Chapter_12_6e

Chapter_12_6e - Chapter 12: Toward Late Chapter 12: Toward...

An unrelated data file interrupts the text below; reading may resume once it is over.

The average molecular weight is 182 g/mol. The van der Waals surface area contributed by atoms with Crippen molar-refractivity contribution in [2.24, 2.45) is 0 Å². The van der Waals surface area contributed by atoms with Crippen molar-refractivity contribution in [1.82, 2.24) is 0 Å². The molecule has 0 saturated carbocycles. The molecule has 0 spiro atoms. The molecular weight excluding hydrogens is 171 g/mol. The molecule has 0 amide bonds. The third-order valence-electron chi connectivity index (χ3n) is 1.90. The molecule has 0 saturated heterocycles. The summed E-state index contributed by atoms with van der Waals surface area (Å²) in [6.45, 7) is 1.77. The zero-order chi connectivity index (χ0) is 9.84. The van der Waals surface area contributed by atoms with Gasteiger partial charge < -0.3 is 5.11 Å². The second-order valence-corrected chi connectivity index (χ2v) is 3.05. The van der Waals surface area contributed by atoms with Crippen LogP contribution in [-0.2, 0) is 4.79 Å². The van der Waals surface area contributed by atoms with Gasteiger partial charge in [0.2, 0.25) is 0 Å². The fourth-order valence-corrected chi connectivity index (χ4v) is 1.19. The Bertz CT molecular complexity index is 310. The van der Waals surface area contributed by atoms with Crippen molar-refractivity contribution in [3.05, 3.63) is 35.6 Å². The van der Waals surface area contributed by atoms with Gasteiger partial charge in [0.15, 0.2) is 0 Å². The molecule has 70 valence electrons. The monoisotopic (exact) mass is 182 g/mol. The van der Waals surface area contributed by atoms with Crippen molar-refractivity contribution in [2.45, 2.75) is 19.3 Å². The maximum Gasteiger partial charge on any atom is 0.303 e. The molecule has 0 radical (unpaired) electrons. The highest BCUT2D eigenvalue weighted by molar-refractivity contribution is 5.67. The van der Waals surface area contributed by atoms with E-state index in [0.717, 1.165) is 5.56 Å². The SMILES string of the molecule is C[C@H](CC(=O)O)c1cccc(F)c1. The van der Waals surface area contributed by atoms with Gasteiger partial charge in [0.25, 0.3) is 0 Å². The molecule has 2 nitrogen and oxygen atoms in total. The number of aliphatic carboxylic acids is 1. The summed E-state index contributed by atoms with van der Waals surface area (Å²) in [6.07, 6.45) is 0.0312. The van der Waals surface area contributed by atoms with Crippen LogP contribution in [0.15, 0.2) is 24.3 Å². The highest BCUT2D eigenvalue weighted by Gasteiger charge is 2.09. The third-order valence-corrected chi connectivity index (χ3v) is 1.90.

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Unformatted text preview: Chapter 12: Toward Late Chapter 12: Toward Late Baroque Instrumental Music The Baroque Orchestra Renaissance instruments disappeared Violin family dominates sound Harpsichord for basso continuo Gradually added: Pairs of woodwinds Occasionally trumpets and tympani Sometimes French horns Louis XIV The “Sun King” Absolutism Versailles Jean­Baptiste Lully (1632­1687) Born in Italy Career in France Superintendent of court music Created first thoroughly disciplined orchestra Perfected the French overture Johann Pachelbel Known in his day as a prolific composer for harpsichord and organ Pachelbel’s Canon in D Major Canon is played by 3 violins, all in the same range Low strings and harpischord play prominent basso continuo Basso continuo has pleasing intervallic pattern: fouths alternating with steps The Baroque Sonata Instrumental chamber music A collection of short movements Generally four to six movements Dance­like character Each movement a different dance Popular styles: allemande, sarabande, gavotte, and gigue Concert music, not dance music Arcangelo Corelli (1653­1713) Spent his career in Rome Violinist His sonatas were internationally popular Music remarkable for its harmony The Baroque Concerto Most popular, important genre of Baroque instrumental music Friendly contest between soloist and orchestra Soloists: “concertino” (“little concert”) Orchestra: “tutti” (“everybody”) Solo concerto: one soloist Concerto grosso: two or more soloists The Baroque Concerto Fast first movement Serious in tone Ritornello form Slow second movement: free form Fast third movement Often a rustic, dance­like character Ritornello form Characteristics of Ritornello Form All or part of a main theme returns * Tutti plays ritornello theme(s) *(tutti=all) Concertino alternates with virtuosic passages Free number of alternations Section Ritornello Solo Rit. Solo Rit. Solo Final Rit. Group Tutti Concertino Tutti Concertino Tutti Concertino Tutti number of alternations determined by composer Antonio Vivaldi (1678­1741) Career A virtuoso violinist Ospedale della Pietà (1703­1740) Taught lessons and conducted the orchestra Became music director Composed concertos for his students More than 450 concertos Violin Concerto in E major (“The Spring”) The first of four concertos entitled “The Seasons” Published in 1725, but composed earlier Sonnet accompanies each concerto Vivaldi’s best­known composition ...
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